In our Lifetime Achievement series, Bandcamp Daily takes a deep dive into the work of artists with a staggering number of releases to their name.
Joe McPhee has been playing music for more than six decades, but he still has the enthusiasm of someone just getting started. “I like the concept of discovery,” he says over the phone from his home in Poughkeepsie, NY. “I’m a romantic. I love music and I love the stories it can tell that quite often don’t get heard.”
That love goes back to when McPhee was just eight years old, and his trumpet-playing dad taught him how to use the instrument. He stuck with it until his early 30’s, when he says he “fell in love with the music of Albert Ayler” and taught himself to play saxophone. Since then, he has carved out a huge, fascinating discography, much of it in collaboration with like-minded artists. “It’s always a conversation, it’s always a give and take,” he says of his musical partnerships. “It comes down to having a close-knit family of friends and knowing each other for a long time.”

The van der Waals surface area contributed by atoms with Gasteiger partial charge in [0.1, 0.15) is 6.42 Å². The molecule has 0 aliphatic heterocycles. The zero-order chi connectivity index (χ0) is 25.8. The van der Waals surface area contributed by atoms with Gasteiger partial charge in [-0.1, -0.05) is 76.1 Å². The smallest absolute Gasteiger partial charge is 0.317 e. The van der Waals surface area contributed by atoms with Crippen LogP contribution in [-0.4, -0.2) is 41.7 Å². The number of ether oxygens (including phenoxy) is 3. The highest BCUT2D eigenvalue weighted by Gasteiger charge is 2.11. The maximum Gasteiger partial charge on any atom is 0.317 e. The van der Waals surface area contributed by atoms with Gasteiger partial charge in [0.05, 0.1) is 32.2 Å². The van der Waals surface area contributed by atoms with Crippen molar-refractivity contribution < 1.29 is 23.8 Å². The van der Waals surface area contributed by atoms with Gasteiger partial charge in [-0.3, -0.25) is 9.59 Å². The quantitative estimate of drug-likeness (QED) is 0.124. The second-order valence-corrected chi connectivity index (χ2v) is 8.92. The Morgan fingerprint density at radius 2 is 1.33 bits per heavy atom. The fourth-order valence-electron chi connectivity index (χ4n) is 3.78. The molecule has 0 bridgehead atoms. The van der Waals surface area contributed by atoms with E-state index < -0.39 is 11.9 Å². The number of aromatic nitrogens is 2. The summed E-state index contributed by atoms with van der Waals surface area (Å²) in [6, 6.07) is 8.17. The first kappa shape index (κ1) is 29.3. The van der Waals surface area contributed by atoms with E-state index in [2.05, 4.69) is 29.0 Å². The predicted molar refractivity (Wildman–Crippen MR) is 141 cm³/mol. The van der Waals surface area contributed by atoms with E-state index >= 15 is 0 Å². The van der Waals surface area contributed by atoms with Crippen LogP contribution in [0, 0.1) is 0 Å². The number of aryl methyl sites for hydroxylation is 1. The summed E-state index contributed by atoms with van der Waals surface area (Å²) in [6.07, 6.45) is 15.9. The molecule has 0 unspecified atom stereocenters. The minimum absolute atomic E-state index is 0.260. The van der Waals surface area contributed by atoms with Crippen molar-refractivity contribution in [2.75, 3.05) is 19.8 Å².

That family is evident on the 85 releases on McPhee’s Bandcamp page, which spans 30 years and includes stalwarts like Evan Parker, Chris Corsano, Peter Brötzmann, and Matthew Shipp. “More often than not, my recordings come from live performances, and then I move on,” McPhee admits. “It’s difficult for me to listen to things that I do—it takes me a long time to go back to them, and then maybe I find something new I can use moving forward.” Still, McPhee was happy to tell us about some of the most interesting records in his Bandcamp catalog.
Joe McPhee, Damon Smith, Alvin Fielder
Recorded in 2016, Six Situations is a prime example of McPhee’s ability to make a first-time meeting jell quickly. Though McPhee has known both Smith and Fielder for nearly 20 years, the three had never played together before this concert at Brooklyn performance space Roulette. “We never said anything to each other about the music before playing,” recalls McPhee. “And it developed at its own pace.” The result includes both short tracks with lots of speed and energy—see the hollering whirlwind “Alternate Diagonals”—and longer pieces in which the trio stretch through a variety of moods.